What does a visit with an IBCLC look like?

A visit from an International Board Certified Lactation Consultant, or IBCLC, can and will look different for each breastfeeding mother-baby dyad. Depending on the current, or past, issues the focus may be on the baby or the mother, or we may be working with both.

Here is a list of things that happen at visits with me:

  • I will listen to your concerns
  • I will take a current medical history for both mother & baby
  • I will ask about your social history (diet, any drugs of abuse, alcohol, exercise, etc.)
  • I will ask about your birth story (interventions or medical concerns that occurred during birth)
  • I will ask about your current feeding history (including frequency, diaper counts, and any supplementation)
  • We will assess your baby’s weight, a weighted feed is often done, but not always
  • I will observe an entire feeding, specifically looking at:
    • latch
    • positioning
    • evaluation of transfer
    • evaluation of nipples after feeding
  • I will look at your baby from head to toe (structural assessment)
  • I will perform a functional oral assessment of your baby
  • If needed, I will palpate and assess your breasts
  • Next we will review, and I will ask any clarifying questions if needed
  • Finally, we will make a plan that works for you and your situation

Most of our time will be spent talking and I will work to educate you (and any present family member or support people) about whatever comes up. Typically while your baby is eating we can address any additional concerns about sleep (including sleep arrangements), dietary questions, pumping, returning to work, even partner intimacy and breastfeeding. I am not shy and will happily address any and all concerns I can in the time of our visit.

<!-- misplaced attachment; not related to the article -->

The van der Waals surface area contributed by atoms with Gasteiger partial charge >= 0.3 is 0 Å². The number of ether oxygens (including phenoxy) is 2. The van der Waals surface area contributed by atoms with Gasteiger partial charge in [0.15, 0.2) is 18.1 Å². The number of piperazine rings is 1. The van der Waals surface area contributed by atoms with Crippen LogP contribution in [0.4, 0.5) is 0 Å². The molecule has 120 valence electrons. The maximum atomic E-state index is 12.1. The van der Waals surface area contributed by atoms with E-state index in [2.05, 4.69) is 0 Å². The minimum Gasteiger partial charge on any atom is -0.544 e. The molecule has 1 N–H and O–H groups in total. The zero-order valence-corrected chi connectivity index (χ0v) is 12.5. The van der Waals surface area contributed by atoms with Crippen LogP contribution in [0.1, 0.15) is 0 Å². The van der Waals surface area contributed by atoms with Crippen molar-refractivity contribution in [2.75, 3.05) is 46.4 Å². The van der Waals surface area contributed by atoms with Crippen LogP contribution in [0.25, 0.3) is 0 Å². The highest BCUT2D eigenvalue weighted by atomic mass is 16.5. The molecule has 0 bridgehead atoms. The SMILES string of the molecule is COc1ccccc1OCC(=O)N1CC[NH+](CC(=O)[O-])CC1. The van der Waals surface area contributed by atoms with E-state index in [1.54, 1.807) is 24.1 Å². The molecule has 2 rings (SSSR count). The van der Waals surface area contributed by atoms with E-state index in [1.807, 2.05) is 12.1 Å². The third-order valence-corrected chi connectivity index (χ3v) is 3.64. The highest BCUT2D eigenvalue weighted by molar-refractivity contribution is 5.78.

After we finish getting the big picture, I will explain what I see and what my recommended plan of action is to meet your feeding goals. I want you to succeed and will do my best to ensure that nothing I recommend feels like “too much” or is overwhelming. We will make the final plan together.

I also don’t want your baby to feel overwhelmed, so here is what it looks like when I do an oral exam on an older baby. This process is similar for a newborn.

How can you prepare for a visit?

  • Schedule a time when you baby is most likely going to be hungry. Observing a normal feed is important for me to make the best recommendations possible.
  • Have a change of clothes for your baby and diapers, as needed
    • And change of clothes for yourself if you think you might need it
  • If you are supplementing, have either pumped breastmilk or infant formula available
  • Have a log of diaper counts and feeding frequency available, I know you are sleep deprived, either a written log or an app is great for this.
  • If you have concerns about pumping, have your pump available for me to troubleshoot and assess
  • A list of questions that you want me to address
    • Don’t worry if you forget something, you can always email me!

Photos in the post were taken by the amazing Melissa Baker at Simple Still Photography.

If you think a visit with me would help you and your baby meet your breastfeeding goals, you can book online below!

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